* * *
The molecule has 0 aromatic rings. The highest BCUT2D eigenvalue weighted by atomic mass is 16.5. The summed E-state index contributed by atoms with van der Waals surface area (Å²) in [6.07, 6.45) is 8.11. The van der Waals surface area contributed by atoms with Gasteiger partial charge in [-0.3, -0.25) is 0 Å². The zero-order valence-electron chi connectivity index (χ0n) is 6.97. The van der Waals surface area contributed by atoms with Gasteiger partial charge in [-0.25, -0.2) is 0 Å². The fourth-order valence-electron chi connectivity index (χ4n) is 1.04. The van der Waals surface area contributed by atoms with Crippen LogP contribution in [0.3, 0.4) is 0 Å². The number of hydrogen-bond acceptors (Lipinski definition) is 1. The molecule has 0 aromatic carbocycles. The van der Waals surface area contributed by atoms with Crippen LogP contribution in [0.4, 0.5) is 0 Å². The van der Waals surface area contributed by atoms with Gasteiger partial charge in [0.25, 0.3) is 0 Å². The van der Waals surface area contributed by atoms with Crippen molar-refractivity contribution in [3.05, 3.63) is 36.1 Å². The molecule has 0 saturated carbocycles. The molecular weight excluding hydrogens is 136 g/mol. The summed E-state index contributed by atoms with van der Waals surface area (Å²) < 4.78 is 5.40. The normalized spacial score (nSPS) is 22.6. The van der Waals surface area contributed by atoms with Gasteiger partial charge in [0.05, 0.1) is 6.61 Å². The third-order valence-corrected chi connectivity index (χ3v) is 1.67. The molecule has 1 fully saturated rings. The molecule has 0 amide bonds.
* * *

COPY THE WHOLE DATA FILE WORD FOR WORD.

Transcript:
The molecule has 0 aromatic rings. The highest BCUT2D eigenvalue weighted by atomic mass is 16.5. The summed E-state index contributed by atoms with van der Waals surface area (Å²) in [6.07, 6.45) is 8.11. The van der Waals surface area contributed by atoms with Gasteiger partial charge in [-0.3, -0.25) is 0 Å². The zero-order valence-electron chi connectivity index (χ0n) is 6.97. The van der Waals surface area contributed by atoms with Gasteiger partial charge in [-0.25, -0.2) is 0 Å². The fourth-order valence-electron chi connectivity index (χ4n) is 1.04. The van der Waals surface area contributed by atoms with Crippen LogP contribution in [0.3, 0.4) is 0 Å². The number of hydrogen-bond acceptors (Lipinski definition) is 1. The molecule has 0 aromatic carbocycles. The van der Waals surface area contributed by atoms with Crippen LogP contribution in [0.4, 0.5) is 0 Å². The van der Waals surface area contributed by atoms with Gasteiger partial charge in [0.25, 0.3) is 0 Å². The van der Waals surface area contributed by atoms with Crippen molar-refractivity contribution in [3.05, 3.63) is 36.1 Å². The molecule has 0 saturated carbocycles. The molecular weight excluding hydrogens is 136 g/mol. The summed E-state index contributed by atoms with van der Waals surface area (Å²) < 4.78 is 5.40. The normalized spacial score (nSPS) is 22.6. The van der Waals surface area contributed by atoms with Gasteiger partial charge in [0.05, 0.1) is 6.61 Å². The third-order valence-corrected chi connectivity index (χ3v) is 1.67. The molecule has 1 fully saturated rings. The molecule has 0 amide bonds.